By Curtis Houck | March 10, 2015 | 6:16 PM EDT

In reaction to Hillary Clinton’s press conference on Tuesday addressing her email scandal, CNN host Wolf Blitzer praised the softball question asked by a Turkish reporter about gender playing a role in the media coverage of the scandal as a “good question from Turkish television.” After expressing approval of the question from Turkish reporter Kahraman Haliscelik, CNN’s chief political analyst Gloria Borger spun for the Clinton camp by predicting that the presser “detoxed” the scandal “a little bit” and defended her deleting of emails by saying she “delete[s] personal emails after I get them very often.” 

By Matthew Balan | March 10, 2015 | 5:57 PM EDT

CNN's Chris Cuomo's consistent liberal bias emerged yet again on Tuesday's New Day as he interviewed Senator Tom Cotton. Cuomo confronted the Arkansas politician over the open letter to Iran that he and 46 of his Republican colleagues from the Senate signed: "Is this letter really about explaining the Constitution [to Iranian leaders], or is it an overt move to undermine the President?" The anchor later asserted, "By sending this letter...you are undermining his [Obama's] authority. Isn't that the truth?"

By Scott Whitlock | March 10, 2015 | 4:16 PM EDT

Hillary Clinton on Tuesday finally addressed the growing controversy surrounding her use of a private e-mail system while Secretary of State. After the Democrat's opening statement on the subject, NBC's Andrea Mitchell attempted a question. Clinton interrupted and turned to Turkish television. Kahraman Haliscelik began, "Thank you very much for your remarks and it's wonderful to see you here again." Offering this softball, Haliscelik wondered, "...If you were a man, today, would all of this fuss being made be made? Thank you."

By Kyle Drennen | March 10, 2015 | 4:10 PM EDT

On his Tuesday MSNBC show, host Thomas Roberts scolded Republicans for sending a letter to Iran objecting to the ongoing nuclear negotiations: "Certainly there's great politics at play here in dealing with the President's foreign policy....So this is another jab at the President's foreign policy, of trying to undercut it. What's the precedent, though, of a letter like this?" In reality, there have been several instances of Democratic members of Congress openly reaching out to foreign governments in defiance of Republican presidents.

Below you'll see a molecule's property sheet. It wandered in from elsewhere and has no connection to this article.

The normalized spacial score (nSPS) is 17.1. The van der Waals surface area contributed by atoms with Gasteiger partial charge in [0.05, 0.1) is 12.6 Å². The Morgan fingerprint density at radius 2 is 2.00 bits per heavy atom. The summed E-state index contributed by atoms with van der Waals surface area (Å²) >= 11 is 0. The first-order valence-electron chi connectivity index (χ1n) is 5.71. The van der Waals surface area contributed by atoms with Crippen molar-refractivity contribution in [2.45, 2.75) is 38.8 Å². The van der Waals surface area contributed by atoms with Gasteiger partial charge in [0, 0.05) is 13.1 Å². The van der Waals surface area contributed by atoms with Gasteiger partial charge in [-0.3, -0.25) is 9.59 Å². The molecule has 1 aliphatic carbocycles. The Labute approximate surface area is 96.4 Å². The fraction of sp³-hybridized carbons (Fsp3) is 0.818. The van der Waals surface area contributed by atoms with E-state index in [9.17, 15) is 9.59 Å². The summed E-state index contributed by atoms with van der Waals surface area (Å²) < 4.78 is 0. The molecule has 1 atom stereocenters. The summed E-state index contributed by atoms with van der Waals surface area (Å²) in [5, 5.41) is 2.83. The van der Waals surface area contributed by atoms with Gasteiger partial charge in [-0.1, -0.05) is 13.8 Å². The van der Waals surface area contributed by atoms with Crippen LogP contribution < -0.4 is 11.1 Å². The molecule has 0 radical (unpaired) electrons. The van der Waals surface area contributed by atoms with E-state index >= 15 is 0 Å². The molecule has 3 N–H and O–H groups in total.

By Kyle Drennen | March 10, 2015 | 1:14 PM EDT

After softening her coverage of the Hillary Clinton email scandal on Monday's NBC Nightly News, on Tuesday's Today, correspondent Andrea Mitchell tried to excuse Clinton's initial unwillingness to address the controversy: "She may be reluctant because of what happened in April 1994. Under pressure, she held a White House news conference about an Arkansas land deal, it led to more investigations."

By Curtis Houck | March 10, 2015 | 12:58 AM EDT

During Monday’s NBC Nightly News, Andrea Mitchell hit Hillary Clinton hard over her email scandal and the millions the Clinton Foundation had received from foreign governments, but still found time to fawn over “a path-breaking speech” Clinton gave “in Beijing 20 years ago” on women’s rights and her “extraordinary” levels of support among Democratic voters.